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WebMD – Sunscreen: Are You Really Covered?

Posted by 4love2love on June 25, 2011

Our experts debunk sunscreen myths — plus a top dermatologist reveals her favorite sunscreens.
By Ayren Jackson-Cannady
WebMD the Magazine – Feature
Reviewed by Karyn Grossman, MD

Now that summer’s in full swing, it’s time to make sure you’re fully protected from sun. But what kind of sunscreen should you buy? How long should you keep it? And just what are the factors for skin cancer anyway? In this special feature, we answer the top myths about sunscreen, bring you a top dermatologist’s sunscreen recommendations, and offer a quick way for you to assess your own chances of getting skin cancer.

Top Sunscreen Myths

1. The higher the SPF, the better the protection.

FALSE. It sounds right — a sun protection factor of 100 should be twice as protective as SPF 50. But it’s only a few percentage points more effective. An SPF of 15 screens 93% of the sun’s rays and an SPF of 30 screens 97%. “But the number becomes irrelevant if you aren’t applying enough in the first place,” says Mona Gohara, MD, a dermatologist in Danbury, Conn., and an assistant clinical professor at Yale University Department of Dermatology. Studies show the average person slaps on one-seventh to one-tenth of the amount of SPF needed to reach the number that’s on the bottle.

“For better protection apply 1 to 2 ounces (the size of a Ping-Pong ball) of sunscreen on your body 30 minutes before going outdoors [so your skin can absorb it completely], and every two hours to any exposed skin after that,” Gohara says. For your face, apply a dollop the size of a silver dollar every day, no matter what the weather. Note, too, that SPF refers to protection from UVB (the burning rays) only, not UVA (the aging rays). You need to guard against both, since both can lead to skin cancer.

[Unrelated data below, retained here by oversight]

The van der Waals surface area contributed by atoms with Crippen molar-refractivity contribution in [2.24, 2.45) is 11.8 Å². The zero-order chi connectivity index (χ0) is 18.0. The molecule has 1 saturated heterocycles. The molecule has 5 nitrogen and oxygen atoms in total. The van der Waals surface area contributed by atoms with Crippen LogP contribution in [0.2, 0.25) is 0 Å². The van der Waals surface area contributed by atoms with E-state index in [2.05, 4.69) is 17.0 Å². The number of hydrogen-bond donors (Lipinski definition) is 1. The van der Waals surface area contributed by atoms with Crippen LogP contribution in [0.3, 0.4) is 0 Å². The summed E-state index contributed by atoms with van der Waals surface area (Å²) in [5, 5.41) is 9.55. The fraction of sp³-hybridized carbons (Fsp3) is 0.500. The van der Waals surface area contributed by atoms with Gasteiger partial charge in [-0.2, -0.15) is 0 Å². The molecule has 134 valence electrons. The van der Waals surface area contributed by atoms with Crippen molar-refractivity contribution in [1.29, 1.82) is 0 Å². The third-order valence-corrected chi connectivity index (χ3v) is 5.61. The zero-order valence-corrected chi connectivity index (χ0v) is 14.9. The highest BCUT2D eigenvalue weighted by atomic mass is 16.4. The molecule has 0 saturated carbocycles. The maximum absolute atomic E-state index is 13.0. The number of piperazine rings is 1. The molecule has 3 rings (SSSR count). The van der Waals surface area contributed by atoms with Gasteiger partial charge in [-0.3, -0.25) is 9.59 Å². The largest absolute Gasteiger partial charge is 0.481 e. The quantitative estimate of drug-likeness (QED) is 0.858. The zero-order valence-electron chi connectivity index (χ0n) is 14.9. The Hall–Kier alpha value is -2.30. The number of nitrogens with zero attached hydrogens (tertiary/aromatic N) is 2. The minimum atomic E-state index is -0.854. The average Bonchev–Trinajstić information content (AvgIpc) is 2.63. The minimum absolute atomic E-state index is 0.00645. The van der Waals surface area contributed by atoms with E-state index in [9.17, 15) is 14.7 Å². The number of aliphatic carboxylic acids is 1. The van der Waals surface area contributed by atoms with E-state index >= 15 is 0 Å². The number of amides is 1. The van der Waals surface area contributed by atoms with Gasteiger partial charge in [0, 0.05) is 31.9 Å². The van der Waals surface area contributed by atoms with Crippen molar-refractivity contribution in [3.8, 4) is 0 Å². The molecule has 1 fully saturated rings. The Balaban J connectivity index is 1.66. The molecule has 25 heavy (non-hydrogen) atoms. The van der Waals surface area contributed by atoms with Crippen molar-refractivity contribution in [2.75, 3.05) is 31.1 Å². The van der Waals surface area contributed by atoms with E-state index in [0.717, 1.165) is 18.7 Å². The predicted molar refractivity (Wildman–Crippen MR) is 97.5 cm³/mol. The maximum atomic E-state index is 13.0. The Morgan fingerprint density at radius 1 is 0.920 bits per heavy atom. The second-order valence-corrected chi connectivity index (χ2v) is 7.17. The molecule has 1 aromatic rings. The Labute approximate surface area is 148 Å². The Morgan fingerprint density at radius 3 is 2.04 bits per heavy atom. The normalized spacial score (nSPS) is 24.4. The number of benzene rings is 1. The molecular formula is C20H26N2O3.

2. It’s OK to use last year’s bottle of SPF.

TRUE. Most sunscreens have a shelf life of about two years, says Jordana Gilman, MD, a New York City dermatologist. If you are using sunscreen properly, however, you shouldn’t have any left, since it takes about 1 to 2 ounces of sunscreen to cover the entire body, so a 4-ounce bottle should last for only four applications.

3. Sunscreen only needs to be applied to exposed skin.

FALSE. The average T-shirt offers an SPF of about 7, notes Gilman. Darker fabrics and tighter weaves provide more protection, but it is much safer to apply sunscreen to your entire body before you get dressed. Or better yet, wear clothing made of UV protective fabrics. These have been specially treated with colorless UV-absorbing dyes, and most offer an ultraviolet protection factor (UPF) of 50, which blocks both UVA and UVB.

Don’t want to invest in a whole new summer wardrobe? Spike your detergent with a wash-in SPF product you can toss in with your laundry.

4. Using makeup with SPF is just like wearing regular facial sunscreen.

FALSE. Certainly, applying makeup that contains SPF is better than skipping it altogether, but it’s not as effective as wearing a facial lotion with sunscreen underneath. Generally, most makeup cracks on skin, allowing UV rays through. “For makeup to provide adequate ultraviolet protection, it would need to be applied in a really thick layer, which most women do not do,” Gilman says. So unless you plan to spackle on your foundation, smooth on a layer of lotion with sunscreen first, and then apply your makeup.